As the voice of Canada’s wind energy sector, CanWEA actively promotes the responsible and sustainable development of wind energy, and serves as the country’s leading source of credible information about wind energy and its social, economic, and environmental benefits. PES is proud to present this exclusive update from the organisation, which outlines the success of wind energy in smaller communities.
Wind energy is an abundant and affordable source of electricity that is becoming an increasingly important part of the energy supply mix in Canada and around the world. In Ontario today, wind energy output powers over 440,000 homes. Across the country, wind turbines meet the electricity demands of over 1.2 million homes – and they do it without polluting the air, depleting precious water resources, or producing waste of any kind.
A July 2010 IPSOS-Reid poll commissioned by the Canadian Wind Energy Association (CanWEA) found that nine in 10 Ontario residents support the production of wind energy in their region for its economic and environmental benefits. Over 86 per cent of those polled would like to see their municipal government encourage and facilitate wind energy development because they believe it is important that Ontario’s electricity supply become more environmentally friendly.
There is much more to wind energy than clean electricity and desirable environmental benefits. Successful host communities realize growth in the form of new income for rural landowners, net-new tax revenue, employment opportunities for its trades-people and contractors and the financial benefits and potential spin-off from increased tourism. Canada has many examples of the positive impact wind energy has had in communities where development has taken place. Here are a few examples…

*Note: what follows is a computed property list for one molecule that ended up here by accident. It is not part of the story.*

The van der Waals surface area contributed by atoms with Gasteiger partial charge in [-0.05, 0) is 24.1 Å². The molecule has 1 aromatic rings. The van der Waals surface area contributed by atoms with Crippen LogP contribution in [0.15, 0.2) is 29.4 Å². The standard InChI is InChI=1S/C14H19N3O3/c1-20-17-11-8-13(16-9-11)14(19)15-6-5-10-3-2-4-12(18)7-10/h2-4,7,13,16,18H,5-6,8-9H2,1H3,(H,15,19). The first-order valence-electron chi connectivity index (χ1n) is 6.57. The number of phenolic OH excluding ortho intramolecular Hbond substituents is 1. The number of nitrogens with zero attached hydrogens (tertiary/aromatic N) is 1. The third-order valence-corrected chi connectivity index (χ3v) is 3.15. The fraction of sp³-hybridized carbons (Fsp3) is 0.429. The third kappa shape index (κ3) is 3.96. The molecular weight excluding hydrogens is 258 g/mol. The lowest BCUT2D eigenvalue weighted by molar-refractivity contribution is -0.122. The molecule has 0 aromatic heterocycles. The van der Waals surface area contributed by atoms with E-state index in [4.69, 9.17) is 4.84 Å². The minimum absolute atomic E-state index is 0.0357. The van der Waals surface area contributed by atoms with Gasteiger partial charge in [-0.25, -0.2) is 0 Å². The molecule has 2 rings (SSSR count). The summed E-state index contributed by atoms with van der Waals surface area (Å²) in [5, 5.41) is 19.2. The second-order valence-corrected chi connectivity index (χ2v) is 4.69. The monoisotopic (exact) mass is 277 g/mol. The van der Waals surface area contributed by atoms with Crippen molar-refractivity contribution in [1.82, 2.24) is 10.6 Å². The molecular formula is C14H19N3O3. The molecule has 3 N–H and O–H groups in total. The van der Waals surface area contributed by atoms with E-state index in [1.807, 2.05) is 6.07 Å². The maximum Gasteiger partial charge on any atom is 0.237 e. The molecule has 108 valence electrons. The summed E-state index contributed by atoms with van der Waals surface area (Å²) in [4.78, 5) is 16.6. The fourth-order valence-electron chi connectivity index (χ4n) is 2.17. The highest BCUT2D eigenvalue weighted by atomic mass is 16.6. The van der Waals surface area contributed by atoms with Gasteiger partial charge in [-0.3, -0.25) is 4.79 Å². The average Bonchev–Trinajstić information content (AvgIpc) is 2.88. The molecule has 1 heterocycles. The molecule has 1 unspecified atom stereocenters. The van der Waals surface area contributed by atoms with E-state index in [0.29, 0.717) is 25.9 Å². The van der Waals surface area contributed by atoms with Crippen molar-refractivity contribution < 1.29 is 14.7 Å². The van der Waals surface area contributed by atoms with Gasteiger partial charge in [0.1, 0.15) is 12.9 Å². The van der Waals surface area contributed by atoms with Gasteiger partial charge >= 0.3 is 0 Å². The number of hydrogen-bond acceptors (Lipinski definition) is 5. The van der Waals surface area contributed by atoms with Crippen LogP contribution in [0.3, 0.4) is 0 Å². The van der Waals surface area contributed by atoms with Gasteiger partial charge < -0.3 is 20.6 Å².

Township of Frontenac Islands
Wolfe Island Wind Facility
$25 million investment into the community during construction + $3 million annually.
The 197.8 MW Wolfe Island Wind Facility, made up of 86 Siemens 2.3 MW turbines, is located within the Township of Frontenac Islands. An amenities agreement between the township and TransAlta Corporation, the project’s owner, provides $645,000 per year in revenue to help fund new community services and infrastructure.
Add in royalties to landowners, tax payments and operating and maintenance expenses, and the ongoing local economic benefits add up to more than $3 million a year. That is in addition to the $25 million in direct benefit that flowed to the community during construction, and the time and money spent in the community by the more than 2,000 people who toured the facility during its first summer of operation.